Welcome to Expedition North 2023.
This is the most epic road trip I have done.
The trip consists of three parts. First, a one-way drive to Anchorage, Alaska from Taos, New Mexico in the Sprinter van towing an unfortunate U-Haul trailer, and my Africa Twin. Second, I will continue on a motorcycle excursion further north to Prudhoe Bay, Alaska; the northern most drivable point on the continent. Lastly, after reaching the Arctic Ocean, I’ll be turning around and riding the motorcycle south, way south, all the way back to Nashville. The most basic Google Maps routing estimates 8,750 miles round trip.
I woke up in Taos, New Mexico to the beautiful scene of having my back left window shattered on the van. Some quick patchwork with duct tape on the inside and speed tape on the outside relieved the problem and allowed the trip to continue.
After doing a shakedown and re-pack of my motorcycle camping gear I left the base of operations in New Mexico to pick up my one-way U-Haul trailer in Taos. The rental people were very excited for one of their trailers to be going to Anchorage. They said they had never dispatched one on a route of that magnitude.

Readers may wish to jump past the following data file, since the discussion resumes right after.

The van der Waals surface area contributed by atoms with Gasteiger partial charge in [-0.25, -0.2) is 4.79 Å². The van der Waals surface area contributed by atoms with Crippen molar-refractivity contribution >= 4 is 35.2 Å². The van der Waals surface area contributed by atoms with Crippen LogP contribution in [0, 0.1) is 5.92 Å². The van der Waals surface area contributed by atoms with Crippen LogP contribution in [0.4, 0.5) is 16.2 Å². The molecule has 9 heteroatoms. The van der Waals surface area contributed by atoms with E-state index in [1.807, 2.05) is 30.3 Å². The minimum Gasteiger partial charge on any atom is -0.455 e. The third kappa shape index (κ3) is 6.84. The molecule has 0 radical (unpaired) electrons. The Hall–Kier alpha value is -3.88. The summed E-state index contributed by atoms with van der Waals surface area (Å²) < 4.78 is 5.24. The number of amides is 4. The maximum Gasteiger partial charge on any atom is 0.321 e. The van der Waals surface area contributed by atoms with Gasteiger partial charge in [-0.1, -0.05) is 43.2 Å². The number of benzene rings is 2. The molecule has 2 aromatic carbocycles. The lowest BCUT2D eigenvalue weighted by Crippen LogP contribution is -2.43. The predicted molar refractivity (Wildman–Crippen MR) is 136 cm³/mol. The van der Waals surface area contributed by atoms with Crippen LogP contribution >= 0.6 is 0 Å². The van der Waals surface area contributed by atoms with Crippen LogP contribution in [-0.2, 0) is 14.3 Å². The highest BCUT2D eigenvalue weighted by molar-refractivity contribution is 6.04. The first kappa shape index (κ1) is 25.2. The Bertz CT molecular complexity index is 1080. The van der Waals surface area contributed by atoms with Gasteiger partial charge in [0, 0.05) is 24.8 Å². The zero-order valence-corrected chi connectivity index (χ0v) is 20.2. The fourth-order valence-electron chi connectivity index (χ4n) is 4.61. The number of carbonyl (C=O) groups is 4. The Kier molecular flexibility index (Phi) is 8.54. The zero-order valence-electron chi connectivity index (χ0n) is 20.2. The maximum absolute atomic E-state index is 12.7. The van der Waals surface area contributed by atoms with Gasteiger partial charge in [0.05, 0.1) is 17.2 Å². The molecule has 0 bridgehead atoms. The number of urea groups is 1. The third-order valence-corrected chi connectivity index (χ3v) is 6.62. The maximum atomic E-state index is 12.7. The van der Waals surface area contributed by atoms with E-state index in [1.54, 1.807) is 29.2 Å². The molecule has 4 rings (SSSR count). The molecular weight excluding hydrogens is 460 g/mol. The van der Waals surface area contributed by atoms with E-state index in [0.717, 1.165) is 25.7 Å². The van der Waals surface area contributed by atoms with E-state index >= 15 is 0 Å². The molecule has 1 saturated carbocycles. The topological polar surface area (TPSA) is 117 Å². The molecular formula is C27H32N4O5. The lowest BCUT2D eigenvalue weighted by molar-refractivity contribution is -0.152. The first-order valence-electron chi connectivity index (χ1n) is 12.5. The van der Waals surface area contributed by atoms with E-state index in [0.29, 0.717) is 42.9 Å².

Following the acquisition of my new toater companion, I returned to the cabin, loaded up the cycle, swapped my bluetooth headset from my old helmet into a new Honda branded Arai XD-4 and hit the road passing through Angel fire, Cimarron, and Raton, New Mexico before crossing into Southern Colorado.
Southern Wyoming was the destination of the day where I camped right on the border with Colorado.
Day 2 was boring as all get out. Driving across the endless voids known as Wyoming and central Montana were thankfully interrupted by getting lunch and dinner with two excellent aviators, and survey co-workers of mined, Jake and Will. Jake and I enjoyed lunch at the Coyboy Cafe in Sheridan, Wyoming. Will and I got dinner at MacKenzie River Pizza Co. in Great Falls, Montana. Aside from that, the U-Haul adapted nicely to the 80mph Montana speed limits.
Diving across the never ending grassy plains known as Alberta was arguably less fun than Wyoming because I didn’t get to hangout with any friends along the way. Nevertheless, I got to visit my first boarder checkpoint of the trip. It’s always a pleasure crossing over into our favorite syrup-loving-moose-hugging foreign country.